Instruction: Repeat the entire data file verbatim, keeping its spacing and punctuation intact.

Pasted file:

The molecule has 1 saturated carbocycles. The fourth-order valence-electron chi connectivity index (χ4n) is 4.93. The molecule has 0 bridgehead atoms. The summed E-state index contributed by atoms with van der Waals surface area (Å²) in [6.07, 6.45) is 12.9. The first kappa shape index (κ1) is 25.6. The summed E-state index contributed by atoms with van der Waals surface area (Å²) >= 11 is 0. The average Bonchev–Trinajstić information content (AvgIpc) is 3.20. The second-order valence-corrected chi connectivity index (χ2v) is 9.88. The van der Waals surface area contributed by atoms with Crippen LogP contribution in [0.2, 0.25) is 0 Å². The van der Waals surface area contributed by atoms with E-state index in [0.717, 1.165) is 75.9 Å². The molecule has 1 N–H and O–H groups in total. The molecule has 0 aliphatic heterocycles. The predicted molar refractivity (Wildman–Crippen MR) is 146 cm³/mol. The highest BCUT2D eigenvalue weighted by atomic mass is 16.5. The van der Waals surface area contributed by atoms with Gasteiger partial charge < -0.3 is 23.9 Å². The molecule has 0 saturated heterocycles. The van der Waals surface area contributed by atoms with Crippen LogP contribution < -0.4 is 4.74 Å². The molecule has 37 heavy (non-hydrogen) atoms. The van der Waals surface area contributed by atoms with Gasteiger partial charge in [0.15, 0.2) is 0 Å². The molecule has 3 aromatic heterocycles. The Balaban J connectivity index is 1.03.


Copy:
The molecule has 1 saturated carbocycles. The fourth-order valence-electron chi connectivity index (χ4n) is 4.93. The molecule has 0 bridgehead atoms. The summed E-state index contributed by atoms with van der Waals surface area (Å²) in [6.07, 6.45) is 12.9. The first kappa shape index (κ1) is 25.6. The summed E-state index contributed by atoms with van der Waals surface area (Å²) >= 11 is 0. The average Bonchev–Trinajstić information content (AvgIpc) is 3.20. The second-order valence-corrected chi connectivity index (χ2v) is 9.88. The van der Waals surface area contributed by atoms with Crippen LogP contribution in [0.2, 0.25) is 0 Å². The van der Waals surface area contributed by atoms with E-state index in [0.717, 1.165) is 75.9 Å². The molecule has 1 N–H and O–H groups in total. The molecule has 0 aliphatic heterocycles. The predicted molar refractivity (Wildman–Crippen MR) is 146 cm³/mol. The highest BCUT2D eigenvalue weighted by atomic mass is 16.5. The van der Waals surface area contributed by atoms with Gasteiger partial charge < -0.3 is 23.9 Å². The molecule has 0 saturated heterocycles. The van der Waals surface area contributed by atoms with Crippen LogP contribution < -0.4 is 4.74 Å². The molecule has 37 heavy (non-hydrogen) atoms. The van der Waals surface area contributed by atoms with Gasteiger partial charge in [0.15, 0.2) is 0 Å². The molecule has 3 aromatic heterocycles. The Balaban J connectivity index is 1.03.